By Jim Miller
Summer is here and it’s time to take a break from my usual column and stretch the form a little with some chronicles. As I explained last year, the chronicle is a literary genre born in Brazil:
In the summer of 1967, the great Brazilian writer, Clarice Lispector, began a seven-year stint as a writer for Jornal de Brasil [The Brazilian News] not as a reporter but as a writer of “chronicles,” a genre peculiar to Brazil. As Giovanni Pontiero puts it in the preface to Selected Chrônicas, a chronicle, “allows poets and writers to address a wider readership on a vast range of topics and themes. The general tone is one of greater freedom and intimacy than one finds in comparable articles or columns in the European or U.S. Press.”
What Lispector left us with is an eccentric collection of “aphorisms, diary entries, reminiscences, travel notes, interviews, serialized stories, essays, loosely defined as chronicles.” As a novelist, Pontiero tells us, Lispector was anxious about her relationship with the genre, apprehensive of writing too much and too often, of, as she put it, “contaminating the word.” It was a genre alien to her introspective nature and one that challenged her to adapt.
More than forty years later, in Southern California—in San Diego no less–I look to Lispector with sufficient humility and irony from my place on the far margins of literary history with two novels and a few other books largely set in our minor league corner of the universe. Along with this weekly column, it’s not much compared to the gravitas of someone like Lispector. So, as Allen Ginsberg once said of Whitman, “I touch your book and feel absurd.”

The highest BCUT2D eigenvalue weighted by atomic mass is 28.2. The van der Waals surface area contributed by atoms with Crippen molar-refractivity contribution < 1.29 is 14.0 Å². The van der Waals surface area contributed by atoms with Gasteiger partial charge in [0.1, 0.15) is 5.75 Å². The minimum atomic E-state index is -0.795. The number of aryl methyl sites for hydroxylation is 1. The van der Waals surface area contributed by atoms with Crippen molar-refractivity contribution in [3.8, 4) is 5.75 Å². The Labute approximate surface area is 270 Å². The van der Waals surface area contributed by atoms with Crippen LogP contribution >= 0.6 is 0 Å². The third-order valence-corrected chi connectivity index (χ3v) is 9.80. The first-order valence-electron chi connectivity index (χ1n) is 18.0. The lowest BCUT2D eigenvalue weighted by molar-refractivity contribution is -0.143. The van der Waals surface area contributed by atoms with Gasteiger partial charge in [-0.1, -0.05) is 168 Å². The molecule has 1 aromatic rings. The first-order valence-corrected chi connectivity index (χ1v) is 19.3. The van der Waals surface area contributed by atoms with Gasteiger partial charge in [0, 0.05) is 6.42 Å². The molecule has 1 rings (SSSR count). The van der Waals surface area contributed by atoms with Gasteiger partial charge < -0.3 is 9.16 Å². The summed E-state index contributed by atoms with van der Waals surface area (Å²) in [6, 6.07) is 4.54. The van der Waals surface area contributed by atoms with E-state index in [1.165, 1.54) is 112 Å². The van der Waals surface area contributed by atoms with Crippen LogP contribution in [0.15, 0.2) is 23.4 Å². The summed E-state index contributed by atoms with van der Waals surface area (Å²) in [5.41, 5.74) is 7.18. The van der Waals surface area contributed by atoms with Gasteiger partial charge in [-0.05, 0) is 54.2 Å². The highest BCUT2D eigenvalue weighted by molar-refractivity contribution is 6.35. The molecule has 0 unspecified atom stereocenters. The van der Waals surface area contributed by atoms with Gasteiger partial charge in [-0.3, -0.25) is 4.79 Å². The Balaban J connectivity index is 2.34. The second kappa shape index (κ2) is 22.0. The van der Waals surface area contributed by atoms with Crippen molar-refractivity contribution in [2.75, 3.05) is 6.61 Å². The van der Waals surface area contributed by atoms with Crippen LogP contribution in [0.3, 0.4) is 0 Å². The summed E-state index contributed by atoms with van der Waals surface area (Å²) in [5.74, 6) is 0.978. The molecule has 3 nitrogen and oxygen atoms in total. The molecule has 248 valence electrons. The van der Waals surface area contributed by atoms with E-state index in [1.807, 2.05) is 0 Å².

Nonetheless the urge to narrate persists . . .
So on this first day of summer, the day after Father’s Day, I will dedicate some time to what my wife calls “the sublime and heartbreaking art of parenting.”
For the most part, being the father of my only, much-beloved son has been a delight. He is a smart, good-natured boy who does well in school, gets along with other kids, and likes to hang out with grown-ups. Other than the usual daily struggles of parenthood from sleep deprivation to the multitude of anxieties, humbling failures, and moments of deep self-doubt that go with the territory, it’s been a piece of cake.
As I wrote last year in my first chronicle, my relationship with my own father was complicated:
[My] Grandfather left my Dad two things: his old Winchester rifle and a clear mission in life–tough it out.
Despite all this, my father idealized the Michigan of his childhood. It was always better than California–simple and good without the rough edges. And, as a kid, my father was kind to me, coached my teams, took me camping and taught me how to fish, how to use an axe, how to spot a deer’s tracks in the woods.
He never went to college but he found a good job as an engineer after going to trade school and learning how to draft. We lived in a ranch house. My mom didn’t work. We were middle class. He used to drive around with whiskey and orange juice in a coffee cup. He taught me to throw the high inside fastball and foul the other guy so hard in basketball that he would remember not to drive on you again. He tried, unsuccessfully, to teach me how to fix cars.
Things went downhill later, in my teens, when my Dad’s professional life stalled out. He became bitter, started to drink even more, got screwed over at work and lost his job. Then the downward spiral–the failed businesses, the sad affair, the divorce.